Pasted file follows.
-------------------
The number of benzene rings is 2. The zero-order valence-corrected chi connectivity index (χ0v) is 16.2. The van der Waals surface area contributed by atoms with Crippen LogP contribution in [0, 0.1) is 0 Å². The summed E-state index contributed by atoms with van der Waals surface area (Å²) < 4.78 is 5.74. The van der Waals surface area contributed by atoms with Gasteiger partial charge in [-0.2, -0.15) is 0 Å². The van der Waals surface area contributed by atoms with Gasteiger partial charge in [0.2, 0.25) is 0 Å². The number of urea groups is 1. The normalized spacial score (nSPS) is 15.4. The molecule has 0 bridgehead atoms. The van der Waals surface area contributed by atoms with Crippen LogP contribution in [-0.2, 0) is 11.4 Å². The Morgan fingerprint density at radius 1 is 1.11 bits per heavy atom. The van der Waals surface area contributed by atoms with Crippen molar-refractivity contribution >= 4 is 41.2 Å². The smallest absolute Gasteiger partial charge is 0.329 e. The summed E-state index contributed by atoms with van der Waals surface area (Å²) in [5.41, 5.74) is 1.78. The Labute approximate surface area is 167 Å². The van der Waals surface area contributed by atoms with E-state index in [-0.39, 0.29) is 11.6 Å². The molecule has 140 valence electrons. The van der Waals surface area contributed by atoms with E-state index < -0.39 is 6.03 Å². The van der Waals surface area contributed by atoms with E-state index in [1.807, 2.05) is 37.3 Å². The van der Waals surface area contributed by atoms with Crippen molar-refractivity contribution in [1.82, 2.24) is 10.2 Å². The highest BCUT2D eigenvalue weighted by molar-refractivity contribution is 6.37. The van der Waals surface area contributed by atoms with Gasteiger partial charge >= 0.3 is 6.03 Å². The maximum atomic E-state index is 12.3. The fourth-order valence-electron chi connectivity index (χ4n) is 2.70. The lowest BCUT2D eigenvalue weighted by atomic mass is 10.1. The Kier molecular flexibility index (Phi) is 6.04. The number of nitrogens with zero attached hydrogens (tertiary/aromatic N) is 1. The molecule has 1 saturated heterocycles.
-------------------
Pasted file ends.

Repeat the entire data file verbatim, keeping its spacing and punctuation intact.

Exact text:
The number of benzene rings is 2. The zero-order valence-corrected chi connectivity index (χ0v) is 16.2. The van der Waals surface area contributed by atoms with Crippen LogP contribution in [0, 0.1) is 0 Å². The summed E-state index contributed by atoms with van der Waals surface area (Å²) < 4.78 is 5.74. The van der Waals surface area contributed by atoms with Gasteiger partial charge in [-0.2, -0.15) is 0 Å². The van der Waals surface area contributed by atoms with Gasteiger partial charge in [0.2, 0.25) is 0 Å². The number of urea groups is 1. The normalized spacial score (nSPS) is 15.4. The molecule has 0 bridgehead atoms. The van der Waals surface area contributed by atoms with Crippen LogP contribution in [-0.2, 0) is 11.4 Å². The Morgan fingerprint density at radius 1 is 1.11 bits per heavy atom. The van der Waals surface area contributed by atoms with Crippen molar-refractivity contribution >= 4 is 41.2 Å². The smallest absolute Gasteiger partial charge is 0.329 e. The summed E-state index contributed by atoms with van der Waals surface area (Å²) in [5.41, 5.74) is 1.78. The Labute approximate surface area is 167 Å². The van der Waals surface area contributed by atoms with E-state index in [-0.39, 0.29) is 11.6 Å². The molecule has 140 valence electrons. The van der Waals surface area contributed by atoms with E-state index < -0.39 is 6.03 Å². The van der Waals surface area contributed by atoms with E-state index in [1.807, 2.05) is 37.3 Å². The van der Waals surface area contributed by atoms with Crippen molar-refractivity contribution in [1.82, 2.24) is 10.2 Å². The highest BCUT2D eigenvalue weighted by molar-refractivity contribution is 6.37. The van der Waals surface area contributed by atoms with Gasteiger partial charge >= 0.3 is 6.03 Å². The maximum atomic E-state index is 12.3. The fourth-order valence-electron chi connectivity index (χ4n) is 2.70. The lowest BCUT2D eigenvalue weighted by atomic mass is 10.1. The Kier molecular flexibility index (Phi) is 6.04. The number of nitrogens with zero attached hydrogens (tertiary/aromatic N) is 1. The molecule has 1 saturated heterocycles.